Ethan stepped onto the wharf and peered into murky corners, expecting Folter to fly at him at any moment. The boy had shown himself to be a fool; now he was desperate as well, a dangerous combination. Ethan preferred to handle this without casting, but he already knew what spell he would speak if he had to.

“You’re mine now, Daniel!” he called. “Best you come out and face what’s coming to you!”

No answer. He crept forward, wary, his gaze sweeping back and forth between the warehouses that loomed on either side of the pier. He heard small waves lapping at the timbers, and the echoing cries of a lone gull. But Ethan was listening for the man’s breathing, for the scrape of a shoe or the whisper of a blade clearing leather.

After a few more steps, he halted, afraid to stray too far out onto the pier lest the pup sneak past him. If he lost Folter to the tangled streets of the South End, he would have to begin his search anew.

“You shouldn’t have stolen Missus Corbett’s necklaces, Daniel!” Ethan pitched his voice to carry, but his words were swallowed by the hazy twilight air and the sounds of the harbor. “Her husband is angry. He’s paying his hard-earned money to get her jewels back, and to have some justice meted out on her behalf.”

He waited, listening, watching.

“Your only way out is through me, lad. And I’m not going anywhere.”

Still no response. Doubt started to gnaw at Ethan’s mind. Had Folter found some other way off the wharf? Or was he simply smarter and more patient than Ethan had allowed?

Neither, as it turned out.

Ethan heard a footfall to his left and wheeled quickly, his knife held ready. Folter stepped from the darkness, the faint glow of twilight shining in his eyes and glinting off the dagger he carried.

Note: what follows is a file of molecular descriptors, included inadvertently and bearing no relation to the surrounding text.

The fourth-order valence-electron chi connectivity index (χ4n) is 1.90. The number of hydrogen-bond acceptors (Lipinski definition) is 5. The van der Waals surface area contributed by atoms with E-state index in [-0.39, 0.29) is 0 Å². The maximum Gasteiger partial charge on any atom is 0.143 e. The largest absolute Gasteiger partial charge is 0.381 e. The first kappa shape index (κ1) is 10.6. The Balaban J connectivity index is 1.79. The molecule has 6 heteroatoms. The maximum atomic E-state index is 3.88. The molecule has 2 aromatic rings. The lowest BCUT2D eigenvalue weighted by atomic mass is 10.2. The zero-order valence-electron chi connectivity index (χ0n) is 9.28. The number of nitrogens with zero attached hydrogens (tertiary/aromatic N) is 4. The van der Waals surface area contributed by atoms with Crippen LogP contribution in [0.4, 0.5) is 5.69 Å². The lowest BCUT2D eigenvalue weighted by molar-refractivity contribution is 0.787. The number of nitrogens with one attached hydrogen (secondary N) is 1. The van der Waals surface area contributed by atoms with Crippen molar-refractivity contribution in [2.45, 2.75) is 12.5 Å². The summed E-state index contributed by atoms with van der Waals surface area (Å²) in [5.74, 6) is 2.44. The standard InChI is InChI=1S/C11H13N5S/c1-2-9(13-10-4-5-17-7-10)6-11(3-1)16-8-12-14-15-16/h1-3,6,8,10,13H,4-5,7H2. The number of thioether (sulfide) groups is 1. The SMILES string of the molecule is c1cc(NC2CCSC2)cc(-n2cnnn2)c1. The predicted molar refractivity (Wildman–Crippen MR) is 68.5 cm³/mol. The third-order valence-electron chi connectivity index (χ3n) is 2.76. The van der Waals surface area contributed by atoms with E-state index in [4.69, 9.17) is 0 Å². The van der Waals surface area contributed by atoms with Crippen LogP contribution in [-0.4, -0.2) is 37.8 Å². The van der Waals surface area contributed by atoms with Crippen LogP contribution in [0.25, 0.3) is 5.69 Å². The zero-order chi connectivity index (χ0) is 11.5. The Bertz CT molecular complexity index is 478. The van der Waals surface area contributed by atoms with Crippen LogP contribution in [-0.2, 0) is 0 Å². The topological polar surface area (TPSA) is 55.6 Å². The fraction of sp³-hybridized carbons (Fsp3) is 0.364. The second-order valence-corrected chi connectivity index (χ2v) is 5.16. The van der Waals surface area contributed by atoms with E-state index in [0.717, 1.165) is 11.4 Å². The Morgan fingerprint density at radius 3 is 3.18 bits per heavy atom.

“Corbett can rot fer all I care!” he said. Brave words, but his voice trembled, almost as badly as his blade hand.

Ethan shook his head and approached him slowly. “You know better, lad. Mister Corbett is a man of means. He decides who rots and who doesn’t.”

Folter was bigger than he remembered. He stood a full head taller than Ethan, with long limbs and a thin, bony face. His hair, damp and lank, hung to his stooped shoulders. His breeches were torn at the knees, his waistcoat stained; the sleeves of his shirt barely reached his narrow wrists. His knife had a long, curved blade, and though he passed it from one hand to the other, wiping his sweaty palms on his breeches, the movements were deft. Ethan guessed that he would be a formidable foe in a knife fight if it came to that.

“Tha’s not true,” Folter said. “Not all of it, anyway.”

Ethan stopped, leaving some distance between them. Folter’s gaze met his for a moment before darting away, first to one side, then to the other. He was looking for a way out or past—or through, if need be.




1 comment:

Anonymous said...

I guess you're on a blog tour. I found you at Lucienne's the other day. Today I was looking for an excerpt to show a friend. Good luck with your release!

adrianne@indra.com